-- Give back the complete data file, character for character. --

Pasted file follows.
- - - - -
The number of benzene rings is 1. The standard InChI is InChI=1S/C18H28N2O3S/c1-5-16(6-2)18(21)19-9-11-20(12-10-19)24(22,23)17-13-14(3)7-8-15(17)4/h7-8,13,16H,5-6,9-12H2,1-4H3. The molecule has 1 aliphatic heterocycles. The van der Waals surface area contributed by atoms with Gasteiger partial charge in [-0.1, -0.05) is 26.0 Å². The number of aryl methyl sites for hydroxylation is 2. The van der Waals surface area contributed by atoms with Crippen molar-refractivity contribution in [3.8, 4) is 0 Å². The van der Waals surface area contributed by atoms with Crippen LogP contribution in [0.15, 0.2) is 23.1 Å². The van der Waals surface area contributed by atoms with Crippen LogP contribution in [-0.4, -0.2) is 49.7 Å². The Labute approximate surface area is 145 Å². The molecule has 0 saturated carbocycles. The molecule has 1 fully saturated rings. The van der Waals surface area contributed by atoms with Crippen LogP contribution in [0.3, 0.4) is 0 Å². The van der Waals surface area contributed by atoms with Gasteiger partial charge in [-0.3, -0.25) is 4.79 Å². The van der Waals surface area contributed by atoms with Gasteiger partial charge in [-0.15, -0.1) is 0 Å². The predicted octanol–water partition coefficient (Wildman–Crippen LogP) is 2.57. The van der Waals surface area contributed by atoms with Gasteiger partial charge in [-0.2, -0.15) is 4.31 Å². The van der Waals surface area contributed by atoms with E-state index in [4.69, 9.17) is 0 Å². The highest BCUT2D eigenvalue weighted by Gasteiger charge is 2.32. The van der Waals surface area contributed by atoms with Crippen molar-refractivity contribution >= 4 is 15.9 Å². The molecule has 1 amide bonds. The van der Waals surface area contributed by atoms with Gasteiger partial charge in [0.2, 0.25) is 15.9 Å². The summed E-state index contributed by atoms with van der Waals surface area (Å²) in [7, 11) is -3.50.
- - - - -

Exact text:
The number of benzene rings is 1. The standard InChI is InChI=1S/C18H28N2O3S/c1-5-16(6-2)18(21)19-9-11-20(12-10-19)24(22,23)17-13-14(3)7-8-15(17)4/h7-8,13,16H,5-6,9-12H2,1-4H3. The molecule has 1 aliphatic heterocycles. The van der Waals surface area contributed by atoms with Gasteiger partial charge in [-0.1, -0.05) is 26.0 Å². The number of aryl methyl sites for hydroxylation is 2. The van der Waals surface area contributed by atoms with Crippen molar-refractivity contribution in [3.8, 4) is 0 Å². The van der Waals surface area contributed by atoms with Crippen LogP contribution in [0.15, 0.2) is 23.1 Å². The van der Waals surface area contributed by atoms with Crippen LogP contribution in [-0.4, -0.2) is 49.7 Å². The Labute approximate surface area is 145 Å². The molecule has 0 saturated carbocycles. The molecule has 1 fully saturated rings. The van der Waals surface area contributed by atoms with Crippen LogP contribution in [0.3, 0.4) is 0 Å². The van der Waals surface area contributed by atoms with Gasteiger partial charge in [-0.3, -0.25) is 4.79 Å². The van der Waals surface area contributed by atoms with Gasteiger partial charge in [-0.15, -0.1) is 0 Å². The predicted octanol–water partition coefficient (Wildman–Crippen LogP) is 2.57. The van der Waals surface area contributed by atoms with Gasteiger partial charge in [-0.2, -0.15) is 4.31 Å². The van der Waals surface area contributed by atoms with E-state index in [4.69, 9.17) is 0 Å². The highest BCUT2D eigenvalue weighted by Gasteiger charge is 2.32. The van der Waals surface area contributed by atoms with Crippen molar-refractivity contribution >= 4 is 15.9 Å². The molecule has 1 amide bonds. The van der Waals surface area contributed by atoms with Gasteiger partial charge in [0.2, 0.25) is 15.9 Å². The summed E-state index contributed by atoms with van der Waals surface area (Å²) in [7, 11) is -3.50.